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Thalys gunman was under surveillance of Belgian security services

11:35 25/08/2015

Ayoub el-Khazzani, the gunman on board a Thalys train from Brussels to Paris, who was thwarted by members of the public last Friday, had been under surveillance by the Belgian state security service, home affairs minister Jan Jambon has revealed. He was not under a strict regime of surveillance, as he was not considered to be a particular danger. 

“Hundreds of people are under surveillance, but it is practically impossible to shadow them 24 hours a day,” Jambon said. “To follow someone seven days a week requires 24 operatives.”

The root of Belgium’s problem with jihadists, he said, lies in the past. “We have a bad reputation for being home to the largest number of jihad fighters,” in Europe, he said. “That is a consequence of a failed migration policy in the past. We have to be aware if these people become radical.”

Task forces have become much more successful at identifying potential targets for radicalisation, he said. “The number of those going off to fight has halved.”

Meanwhile, the EU Commission has warned prime minister Charles Michel that the rules governing free movement in the Schengen area “are not up for negotiation”. Michel had suggested in the immediate aftermath of the Thalys attack, during which three people were injured, that the rules might be reconsidered in the light of the terrorist threat.

The fundamental principle of the Schengen accords – the removal of all physical border controls between member states, including The Netherlands, Belgium and France – are “not negotiable,” according to a Commission spokesperson. The accords contain sufficient instruments to ensure security, including a 30-day restoration of border checks in cases of emergency and spot-checks on the baggage of international passengers in operation at major departure points.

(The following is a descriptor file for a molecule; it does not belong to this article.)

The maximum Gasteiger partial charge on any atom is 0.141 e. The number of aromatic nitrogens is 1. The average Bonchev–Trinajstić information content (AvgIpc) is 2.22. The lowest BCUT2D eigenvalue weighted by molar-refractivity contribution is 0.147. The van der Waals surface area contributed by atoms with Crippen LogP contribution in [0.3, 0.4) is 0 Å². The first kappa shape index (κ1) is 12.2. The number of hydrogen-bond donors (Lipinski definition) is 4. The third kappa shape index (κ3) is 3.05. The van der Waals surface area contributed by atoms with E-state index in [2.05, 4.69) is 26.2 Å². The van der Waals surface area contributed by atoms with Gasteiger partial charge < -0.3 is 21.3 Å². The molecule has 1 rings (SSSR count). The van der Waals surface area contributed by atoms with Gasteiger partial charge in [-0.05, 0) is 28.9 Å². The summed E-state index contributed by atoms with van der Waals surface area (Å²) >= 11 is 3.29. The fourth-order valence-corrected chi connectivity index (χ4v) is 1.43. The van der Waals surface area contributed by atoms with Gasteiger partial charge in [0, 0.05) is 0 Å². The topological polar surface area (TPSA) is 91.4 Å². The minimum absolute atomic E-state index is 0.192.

Michel, speaking in Paris where he met the three passengers responsible for tackling the gunman to the ground and disarming him, recognised the importance of a barrier-free Europe. “An amendment of the Schengen agreements would only be required if it was essential for our safety,” he said. “That has to be looked at, but always with the understanding that free movement is fully guaranteed. That is a fundamental right in Europe.”

Photo: Prime minister Charles Michel (left) and interior minister Jam Jambon
©Francois Lenoir/Reuters/Corbis


Written by Alan Hope




Aug 25, 2015 21:39